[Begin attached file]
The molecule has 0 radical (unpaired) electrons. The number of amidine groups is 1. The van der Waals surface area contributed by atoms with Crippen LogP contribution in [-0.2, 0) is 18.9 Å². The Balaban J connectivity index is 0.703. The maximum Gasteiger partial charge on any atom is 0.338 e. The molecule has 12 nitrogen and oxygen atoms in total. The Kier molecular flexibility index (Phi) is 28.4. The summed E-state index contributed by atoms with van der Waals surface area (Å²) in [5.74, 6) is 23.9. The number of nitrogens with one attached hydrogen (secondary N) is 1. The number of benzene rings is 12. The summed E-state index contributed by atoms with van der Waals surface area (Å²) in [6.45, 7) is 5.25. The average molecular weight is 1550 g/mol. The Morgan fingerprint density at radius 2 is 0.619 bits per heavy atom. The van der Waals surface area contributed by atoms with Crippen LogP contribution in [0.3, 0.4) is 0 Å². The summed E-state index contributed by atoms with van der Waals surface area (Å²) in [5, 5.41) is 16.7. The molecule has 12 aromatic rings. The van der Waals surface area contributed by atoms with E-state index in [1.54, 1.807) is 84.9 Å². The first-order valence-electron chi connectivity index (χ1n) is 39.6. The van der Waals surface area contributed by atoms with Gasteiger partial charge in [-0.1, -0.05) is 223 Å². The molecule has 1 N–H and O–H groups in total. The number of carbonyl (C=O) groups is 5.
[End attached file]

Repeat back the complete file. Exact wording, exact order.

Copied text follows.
The molecule has 0 radical (unpaired) electrons. The number of amidine groups is 1. The van der Waals surface area contributed by atoms with Crippen LogP contribution in [-0.2, 0) is 18.9 Å². The Balaban J connectivity index is 0.703. The maximum Gasteiger partial charge on any atom is 0.338 e. The molecule has 12 nitrogen and oxygen atoms in total. The Kier molecular flexibility index (Phi) is 28.4. The summed E-state index contributed by atoms with van der Waals surface area (Å²) in [5.74, 6) is 23.9. The number of nitrogens with one attached hydrogen (secondary N) is 1. The number of benzene rings is 12. The summed E-state index contributed by atoms with van der Waals surface area (Å²) in [6.45, 7) is 5.25. The average molecular weight is 1550 g/mol. The Morgan fingerprint density at radius 2 is 0.619 bits per heavy atom. The van der Waals surface area contributed by atoms with Crippen LogP contribution in [0.3, 0.4) is 0 Å². The summed E-state index contributed by atoms with van der Waals surface area (Å²) in [5, 5.41) is 16.7. The molecule has 12 aromatic rings. The van der Waals surface area contributed by atoms with E-state index in [1.54, 1.807) is 84.9 Å². The first-order valence-electron chi connectivity index (χ1n) is 39.6. The van der Waals surface area contributed by atoms with Gasteiger partial charge in [-0.1, -0.05) is 223 Å². The molecule has 1 N–H and O–H groups in total. The number of carbonyl (C=O) groups is 5.